Will Fatah seal its transfer to non-violent resistance?
The newly elected leaders of the movement will be entrusted with the role of keeping the liberation struggle alive and leading the Palestinian people
When the Palestinian National Liberation movement known by the name FATAH was established in Kuwait in 1959, it chose to make its public announce its launch following an anti-Israel military operation.
As 1,500 delegates set on November 29, 2016 to start the Fatah’s seventh congress in occupied Ramallah, the movement has changed a whole lot since those days. The change will be obvious both in its political rhetoric, it approved liberation tactics, base of operations and its leadership profile.
The January 1, 1960 attack that was launched from South Lebanon against northern Israel signaled that Fatah would employ the armed struggle as its means of liberation of Palestine.
Led by a charismatic leader, Yasser Arafat, the movement would continue its attacks and move even into higher gear after the Israeli occupation in 1967 as it quickly became the leading Palestinian guerrilla movement.
‘The gun has long disappeared’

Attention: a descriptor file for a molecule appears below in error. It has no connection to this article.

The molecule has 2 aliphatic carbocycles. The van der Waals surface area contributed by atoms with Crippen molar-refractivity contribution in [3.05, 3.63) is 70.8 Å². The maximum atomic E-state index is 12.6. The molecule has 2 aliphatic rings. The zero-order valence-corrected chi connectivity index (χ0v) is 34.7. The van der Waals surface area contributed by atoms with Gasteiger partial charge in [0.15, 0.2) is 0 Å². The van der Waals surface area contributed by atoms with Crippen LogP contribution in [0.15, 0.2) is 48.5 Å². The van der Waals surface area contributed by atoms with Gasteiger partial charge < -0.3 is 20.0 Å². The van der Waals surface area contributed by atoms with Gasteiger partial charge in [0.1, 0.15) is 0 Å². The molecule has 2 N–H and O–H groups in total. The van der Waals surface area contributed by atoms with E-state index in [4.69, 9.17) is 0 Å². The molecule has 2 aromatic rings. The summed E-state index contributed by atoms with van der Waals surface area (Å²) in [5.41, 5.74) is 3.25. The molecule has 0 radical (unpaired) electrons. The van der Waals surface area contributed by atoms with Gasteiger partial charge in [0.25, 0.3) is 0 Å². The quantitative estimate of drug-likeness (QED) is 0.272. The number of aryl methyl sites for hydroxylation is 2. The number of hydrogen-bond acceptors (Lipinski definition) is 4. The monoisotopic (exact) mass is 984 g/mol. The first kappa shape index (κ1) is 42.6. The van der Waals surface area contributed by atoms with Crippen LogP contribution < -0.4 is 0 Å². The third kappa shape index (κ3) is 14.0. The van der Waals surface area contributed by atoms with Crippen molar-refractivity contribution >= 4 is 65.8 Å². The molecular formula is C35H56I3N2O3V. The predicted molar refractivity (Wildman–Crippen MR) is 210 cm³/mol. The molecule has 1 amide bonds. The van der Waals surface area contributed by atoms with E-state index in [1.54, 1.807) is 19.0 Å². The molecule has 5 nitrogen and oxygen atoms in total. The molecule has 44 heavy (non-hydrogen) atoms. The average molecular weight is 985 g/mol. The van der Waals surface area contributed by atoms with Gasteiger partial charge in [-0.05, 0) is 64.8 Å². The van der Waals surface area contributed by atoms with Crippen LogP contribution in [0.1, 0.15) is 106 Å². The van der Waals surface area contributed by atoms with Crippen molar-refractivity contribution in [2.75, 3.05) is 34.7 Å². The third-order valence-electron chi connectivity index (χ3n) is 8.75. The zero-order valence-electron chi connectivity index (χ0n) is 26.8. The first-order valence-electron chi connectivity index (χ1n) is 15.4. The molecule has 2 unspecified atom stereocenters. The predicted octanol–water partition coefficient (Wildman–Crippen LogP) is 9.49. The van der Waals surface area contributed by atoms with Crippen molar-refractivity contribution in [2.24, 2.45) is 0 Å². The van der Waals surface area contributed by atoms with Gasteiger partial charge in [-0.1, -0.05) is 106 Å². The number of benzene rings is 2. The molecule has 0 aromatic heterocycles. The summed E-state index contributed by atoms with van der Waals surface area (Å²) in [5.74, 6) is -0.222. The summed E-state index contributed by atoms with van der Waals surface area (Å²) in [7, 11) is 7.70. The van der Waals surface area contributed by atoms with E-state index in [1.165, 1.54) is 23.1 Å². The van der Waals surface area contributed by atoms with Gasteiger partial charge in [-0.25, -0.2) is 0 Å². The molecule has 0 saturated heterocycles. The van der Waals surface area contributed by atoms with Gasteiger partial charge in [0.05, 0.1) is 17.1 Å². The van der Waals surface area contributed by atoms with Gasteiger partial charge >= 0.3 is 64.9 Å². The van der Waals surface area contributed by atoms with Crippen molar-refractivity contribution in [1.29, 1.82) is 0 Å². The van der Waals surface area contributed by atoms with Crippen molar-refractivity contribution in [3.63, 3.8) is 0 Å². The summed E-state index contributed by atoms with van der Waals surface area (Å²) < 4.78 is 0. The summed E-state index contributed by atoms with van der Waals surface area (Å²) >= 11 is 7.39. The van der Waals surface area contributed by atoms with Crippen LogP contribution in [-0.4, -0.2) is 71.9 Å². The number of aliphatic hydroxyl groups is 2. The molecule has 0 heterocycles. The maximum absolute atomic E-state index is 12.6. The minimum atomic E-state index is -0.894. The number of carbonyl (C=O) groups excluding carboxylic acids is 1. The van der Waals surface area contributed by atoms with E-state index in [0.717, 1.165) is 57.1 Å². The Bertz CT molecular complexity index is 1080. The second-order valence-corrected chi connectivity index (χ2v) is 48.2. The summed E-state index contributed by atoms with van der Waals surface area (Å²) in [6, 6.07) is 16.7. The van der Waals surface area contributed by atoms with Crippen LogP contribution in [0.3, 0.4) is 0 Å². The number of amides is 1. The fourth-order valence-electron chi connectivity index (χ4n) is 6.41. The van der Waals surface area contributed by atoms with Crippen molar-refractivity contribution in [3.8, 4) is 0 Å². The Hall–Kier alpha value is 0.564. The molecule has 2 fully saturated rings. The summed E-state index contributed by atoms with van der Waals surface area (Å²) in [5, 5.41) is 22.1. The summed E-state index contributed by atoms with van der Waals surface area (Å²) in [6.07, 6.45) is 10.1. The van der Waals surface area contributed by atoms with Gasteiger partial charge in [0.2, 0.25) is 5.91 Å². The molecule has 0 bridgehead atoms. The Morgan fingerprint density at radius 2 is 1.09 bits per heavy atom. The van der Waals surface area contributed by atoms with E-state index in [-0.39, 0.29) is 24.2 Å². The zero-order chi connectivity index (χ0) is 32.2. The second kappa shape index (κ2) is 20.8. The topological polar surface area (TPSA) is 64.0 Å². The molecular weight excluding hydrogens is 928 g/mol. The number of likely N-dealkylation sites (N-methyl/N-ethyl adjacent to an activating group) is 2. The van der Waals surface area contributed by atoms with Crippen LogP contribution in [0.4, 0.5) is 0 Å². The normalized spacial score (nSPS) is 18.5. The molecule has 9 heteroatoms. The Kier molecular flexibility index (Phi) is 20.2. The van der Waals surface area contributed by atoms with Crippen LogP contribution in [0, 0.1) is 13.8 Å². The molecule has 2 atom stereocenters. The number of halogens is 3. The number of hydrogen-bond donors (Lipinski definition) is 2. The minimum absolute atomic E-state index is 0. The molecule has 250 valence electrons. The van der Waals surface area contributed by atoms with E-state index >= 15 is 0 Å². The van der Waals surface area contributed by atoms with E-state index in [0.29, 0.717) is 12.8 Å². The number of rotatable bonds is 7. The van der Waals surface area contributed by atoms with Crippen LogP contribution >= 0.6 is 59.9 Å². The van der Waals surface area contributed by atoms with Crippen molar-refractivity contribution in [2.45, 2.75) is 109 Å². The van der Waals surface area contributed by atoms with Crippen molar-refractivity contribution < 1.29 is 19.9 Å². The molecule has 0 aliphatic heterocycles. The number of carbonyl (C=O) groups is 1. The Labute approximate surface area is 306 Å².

Over the years Fatah (which took over the PLO in the late 1960s) would become a national movement that would energize and unite Palestinians as it moved into the political realm that was climaxed 42 years ago with Arafat’s olive branch and gun speech at the UN speech in November 1974.
The gun has long disappeared from the Palestinian movement’s rhetoric and actions as the PLO moved into the political and negotiations mode. During the last decade Fatah has basically been trying to be involved in state building (even under occupation) and has dabbled part time with negotiations. Fatah’s current leader and Arafat’s successor, Mahmoud Abbas has defended security coordination with Israel and has totally denounced any attempts (especially by Hamas) to militarize resistance to Israel.
The newly elected leaders of Fatah will be entrusted with the role of keeping the liberation struggle alive and leading the Palestinian people and will provide Abbas an honorable way to exit the political scene.Daoud Kuttab
Since the Israeli occupation has not ended, settlements activities have not stopped and the siege of Gaza is not even newsworthy any more, no Fatah congress can take place without at least lip service to resistance.
When Abbas led the sixth congress in 2009 in Bethlehem after a 20-year hiatus, the delegates approved the need to use “popular struggle” as the means of continuing the resistance to the occupation. With the exception of Ziad Abu Ein a Palestinian cabinet minister who died in 2014 while trying to protest Israeli settlement activity, few Palestinian leaders have gotten their hands dirty trying to initiate or participate in a serious nonviolent campaign.
A changing Fatah?